Next browser: Be productive Emacs webfeeder.el 2019-11-15T15:30:24+00:00 Next release 1.3.4 Atlas

Next release 1.3.4

We are happy to announce the release of Next version 1.3.4!

This is a minor bug-fix release:

  • Display number of (marked) candidates in minibuffer.

  • Improve fuzzy search performance and relevance.

  • Swap C-x k and C-x C-k bindings to match Emacs' behaviour.

  • Fix platform port lookup failure on startup when looked up in PATH.

  • Fix default-hostlist path in pre-compiled binaries.

  • Fix compound tags lookup for bookmarks.

  • Fix history update on Javascript-loaded pages (e.g. GitHub).

About Next

Next is a keyboard-oriented, extensible web-browser designed for power users. The application has familiar key-bindings ( Emacs, VI), is fully configurable and extensible in Lisp, and has powerful features for productive professionals.

Download it here!

]]> 2019-10-05T00:00:00+00:00
Next release 1.3.3: multiple selection, git clone and more Atlas

Next release 1.3.3: multiple selection, git clone and more

After another short but intense development cycle, we are happy to announce the availability of Next version 1.3.3!

This version brings outstanding and unique features (again!). It is also easier to install on GNU/Linux thanks to a Debian package. Please see all installation options on the download page.

New features

Multiple input selection

Until now, Next's prompt was able to ask the user for one choice among a list (with fuzzy completion). Now, for commands that support it, the user can select multiple candidates and apply an action on all of them (for example, to delete many buffers at once). We can filter and narrow the selection with a text input, and we can select all the visible candidates or unselect the current ones.

The default bindings are:

  • C-SPACE to toggle the mark of an entry.

  • M-a to mark all visible entries.

  • M-u to unmark all visible entries.

Furthermore, when the input is changed and the candidates are re-filtered, the selection is not altered, even if the marked elements are not visible. We can add-up the selections.

For example, if we have several Wikipedia and Stack Overflow pages open, and we want to close them, we can do the following:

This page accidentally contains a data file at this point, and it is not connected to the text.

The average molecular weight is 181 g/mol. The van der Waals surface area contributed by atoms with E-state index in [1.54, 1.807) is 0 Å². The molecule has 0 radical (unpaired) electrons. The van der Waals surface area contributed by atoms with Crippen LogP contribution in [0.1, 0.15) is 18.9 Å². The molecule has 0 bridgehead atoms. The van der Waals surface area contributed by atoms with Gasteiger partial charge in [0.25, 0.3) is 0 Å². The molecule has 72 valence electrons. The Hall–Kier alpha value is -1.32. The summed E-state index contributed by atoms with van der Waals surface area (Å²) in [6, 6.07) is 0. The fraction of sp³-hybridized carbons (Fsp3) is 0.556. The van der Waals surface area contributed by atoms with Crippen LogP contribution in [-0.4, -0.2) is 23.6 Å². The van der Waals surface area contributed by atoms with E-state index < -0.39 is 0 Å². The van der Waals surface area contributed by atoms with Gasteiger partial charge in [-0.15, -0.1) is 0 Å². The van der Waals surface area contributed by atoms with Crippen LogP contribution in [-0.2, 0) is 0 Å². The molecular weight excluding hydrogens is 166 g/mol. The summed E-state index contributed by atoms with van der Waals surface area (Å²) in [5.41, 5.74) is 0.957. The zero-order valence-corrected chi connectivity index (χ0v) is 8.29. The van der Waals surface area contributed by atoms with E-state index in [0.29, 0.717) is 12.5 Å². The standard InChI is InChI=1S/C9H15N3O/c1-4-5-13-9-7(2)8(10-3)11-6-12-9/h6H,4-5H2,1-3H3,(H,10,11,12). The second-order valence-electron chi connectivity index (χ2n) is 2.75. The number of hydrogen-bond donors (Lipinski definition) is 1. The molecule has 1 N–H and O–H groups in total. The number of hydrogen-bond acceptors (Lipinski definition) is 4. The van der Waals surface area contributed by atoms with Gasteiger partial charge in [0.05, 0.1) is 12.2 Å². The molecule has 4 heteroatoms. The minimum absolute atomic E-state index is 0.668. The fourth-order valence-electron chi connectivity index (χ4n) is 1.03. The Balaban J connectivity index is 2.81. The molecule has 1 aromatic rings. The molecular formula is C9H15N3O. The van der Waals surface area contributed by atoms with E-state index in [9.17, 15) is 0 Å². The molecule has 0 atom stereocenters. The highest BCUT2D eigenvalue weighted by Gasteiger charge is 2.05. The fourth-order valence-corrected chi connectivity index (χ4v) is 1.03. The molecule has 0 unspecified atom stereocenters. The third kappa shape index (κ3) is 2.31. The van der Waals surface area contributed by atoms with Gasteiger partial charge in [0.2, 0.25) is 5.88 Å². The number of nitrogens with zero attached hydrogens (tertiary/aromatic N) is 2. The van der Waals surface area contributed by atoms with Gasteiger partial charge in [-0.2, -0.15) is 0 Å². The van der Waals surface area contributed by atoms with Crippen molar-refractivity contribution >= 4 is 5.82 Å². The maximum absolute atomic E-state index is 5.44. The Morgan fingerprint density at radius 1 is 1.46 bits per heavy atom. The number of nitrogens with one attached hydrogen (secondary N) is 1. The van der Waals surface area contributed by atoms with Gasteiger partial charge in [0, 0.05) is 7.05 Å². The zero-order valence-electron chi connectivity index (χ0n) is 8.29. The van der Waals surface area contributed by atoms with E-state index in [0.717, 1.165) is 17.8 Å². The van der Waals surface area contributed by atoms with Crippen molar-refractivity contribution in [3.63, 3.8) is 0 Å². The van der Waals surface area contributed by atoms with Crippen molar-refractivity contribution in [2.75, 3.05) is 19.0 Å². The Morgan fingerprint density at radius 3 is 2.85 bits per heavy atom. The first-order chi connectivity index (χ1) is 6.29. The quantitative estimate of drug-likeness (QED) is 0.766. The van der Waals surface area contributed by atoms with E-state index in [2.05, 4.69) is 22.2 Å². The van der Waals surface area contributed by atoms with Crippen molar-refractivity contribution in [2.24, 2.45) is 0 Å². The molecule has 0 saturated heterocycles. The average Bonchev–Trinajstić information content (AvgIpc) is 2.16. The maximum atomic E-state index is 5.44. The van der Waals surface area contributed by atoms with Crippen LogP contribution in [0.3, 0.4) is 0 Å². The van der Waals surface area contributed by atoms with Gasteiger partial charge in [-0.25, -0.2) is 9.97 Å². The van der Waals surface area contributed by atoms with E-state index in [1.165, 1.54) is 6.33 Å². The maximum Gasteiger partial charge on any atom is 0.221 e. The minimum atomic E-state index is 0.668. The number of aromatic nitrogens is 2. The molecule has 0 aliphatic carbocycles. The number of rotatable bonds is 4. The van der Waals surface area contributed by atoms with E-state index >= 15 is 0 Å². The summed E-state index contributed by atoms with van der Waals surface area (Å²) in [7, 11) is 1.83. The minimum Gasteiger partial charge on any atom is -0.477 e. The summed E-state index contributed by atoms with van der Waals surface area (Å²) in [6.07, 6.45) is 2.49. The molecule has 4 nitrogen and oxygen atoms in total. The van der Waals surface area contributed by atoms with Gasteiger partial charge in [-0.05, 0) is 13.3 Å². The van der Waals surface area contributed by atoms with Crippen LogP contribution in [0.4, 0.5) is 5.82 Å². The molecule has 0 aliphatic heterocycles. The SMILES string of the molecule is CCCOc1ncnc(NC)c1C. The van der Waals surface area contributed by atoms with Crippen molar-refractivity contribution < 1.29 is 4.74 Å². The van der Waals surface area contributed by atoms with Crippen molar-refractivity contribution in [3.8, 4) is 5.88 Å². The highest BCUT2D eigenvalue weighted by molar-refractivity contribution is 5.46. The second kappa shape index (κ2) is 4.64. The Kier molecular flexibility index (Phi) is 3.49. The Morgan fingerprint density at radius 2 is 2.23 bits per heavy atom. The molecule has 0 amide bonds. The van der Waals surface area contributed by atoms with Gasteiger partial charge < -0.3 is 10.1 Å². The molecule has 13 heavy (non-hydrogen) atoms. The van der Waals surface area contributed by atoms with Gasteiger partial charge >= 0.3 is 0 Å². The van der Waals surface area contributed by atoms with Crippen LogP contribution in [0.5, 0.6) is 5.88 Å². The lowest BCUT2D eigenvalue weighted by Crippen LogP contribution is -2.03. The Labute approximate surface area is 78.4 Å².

• Press C-x k (Emacs bindings) or d (vim bindings) or call M-x delete-buffer.

  • In the list of current buffers, type "wikip" and witness the list will shrink down. Type M-a to mark all the Wikipedia buffers.

  • Erase the input and filter with stack, press M-a again.

  • Press Enter.

How efficient is that!?

Of course should you wish, you always have the possibility to write your own delete-lots-of-buffers command :-)

Bookmarks, tags and compound queries

Now with Next, you can tag your bookmarks and filter them with compound selectors.

When you bookmark a new page ( C-m s or m M vi-mode or M-x bookmark-page), you are asked for a list of space-separated tags.

When about to open a bookmark ( C-m o, m o, M-x set-url-from-bookmark), you can fuzzy-filter the list and also filter them with tag selectors: use +, - or start a compound selector with ( in which you can use and, or and not.


 +lisp -blog
+blog (or lisp emacs)
+foo -bar (or (and john doe) (not (and tic tac)))

Additionally, the bookmarks are now saved in text format, more precisely, in s-expressions. You can easily read and edit them with another tool of your choice. In fact, we have a user who syncs them to a Github repository already.

Password manager

Next 1.3.3 provides a password manager interface to KeepassXC or Pass.

See the commands save-new-password and copy-password.

Credits go to Solomon Bloch ( @noogie13).

Session persistence

The user session is now automatically persisted. Close Next, and find all your buffers open on subsequent starts.

You can also quit without saving it with M-x quit-after-clearing-session, or program Next to adapt it to your liking. Maybe with hooks this time.

Clone Git repositories

Next 1.3.3 introduces the vcs-clone (alias git-clone) command to clone Git repositories to disk. It asks for the destination and then runs asynchronously. It has a few configuration options, see the manual.